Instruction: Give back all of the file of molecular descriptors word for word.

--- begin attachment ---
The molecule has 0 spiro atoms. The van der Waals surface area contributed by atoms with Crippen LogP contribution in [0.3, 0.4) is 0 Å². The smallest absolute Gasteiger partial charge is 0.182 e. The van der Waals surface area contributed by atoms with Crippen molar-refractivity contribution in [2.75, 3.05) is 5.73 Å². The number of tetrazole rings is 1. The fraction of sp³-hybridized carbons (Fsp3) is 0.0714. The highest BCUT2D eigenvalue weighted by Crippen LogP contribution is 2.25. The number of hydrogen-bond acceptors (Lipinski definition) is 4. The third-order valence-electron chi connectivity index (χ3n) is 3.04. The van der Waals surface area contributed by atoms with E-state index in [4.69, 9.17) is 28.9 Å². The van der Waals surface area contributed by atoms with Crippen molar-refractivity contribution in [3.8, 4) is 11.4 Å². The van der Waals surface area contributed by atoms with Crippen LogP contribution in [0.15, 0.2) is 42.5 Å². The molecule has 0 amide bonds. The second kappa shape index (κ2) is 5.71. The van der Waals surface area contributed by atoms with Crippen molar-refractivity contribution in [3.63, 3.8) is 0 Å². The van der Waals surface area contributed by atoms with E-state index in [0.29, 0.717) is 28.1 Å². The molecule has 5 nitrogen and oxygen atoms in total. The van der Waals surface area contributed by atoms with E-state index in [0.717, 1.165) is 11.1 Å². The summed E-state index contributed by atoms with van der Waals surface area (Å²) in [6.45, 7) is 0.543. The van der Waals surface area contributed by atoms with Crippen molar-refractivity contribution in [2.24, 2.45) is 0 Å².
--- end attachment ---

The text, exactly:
The molecule has 0 spiro atoms. The van der Waals surface area contributed by atoms with Crippen LogP contribution in [0.3, 0.4) is 0 Å². The smallest absolute Gasteiger partial charge is 0.182 e. The van der Waals surface area contributed by atoms with Crippen molar-refractivity contribution in [2.75, 3.05) is 5.73 Å². The number of tetrazole rings is 1. The fraction of sp³-hybridized carbons (Fsp3) is 0.0714. The highest BCUT2D eigenvalue weighted by Crippen LogP contribution is 2.25. The number of hydrogen-bond acceptors (Lipinski definition) is 4. The third-order valence-electron chi connectivity index (χ3n) is 3.04. The van der Waals surface area contributed by atoms with E-state index in [4.69, 9.17) is 28.9 Å². The van der Waals surface area contributed by atoms with Crippen molar-refractivity contribution in [3.8, 4) is 11.4 Å². The van der Waals surface area contributed by atoms with Crippen LogP contribution in [0.15, 0.2) is 42.5 Å². The molecule has 0 amide bonds. The second kappa shape index (κ2) is 5.71. The van der Waals surface area contributed by atoms with Crippen molar-refractivity contribution in [3.63, 3.8) is 0 Å². The van der Waals surface area contributed by atoms with E-state index in [0.29, 0.717) is 28.1 Å². The molecule has 5 nitrogen and oxygen atoms in total. The van der Waals surface area contributed by atoms with E-state index in [0.717, 1.165) is 11.1 Å². The summed E-state index contributed by atoms with van der Waals surface area (Å²) in [6.45, 7) is 0.543. The van der Waals surface area contributed by atoms with Crippen molar-refractivity contribution in [2.24, 2.45) is 0 Å².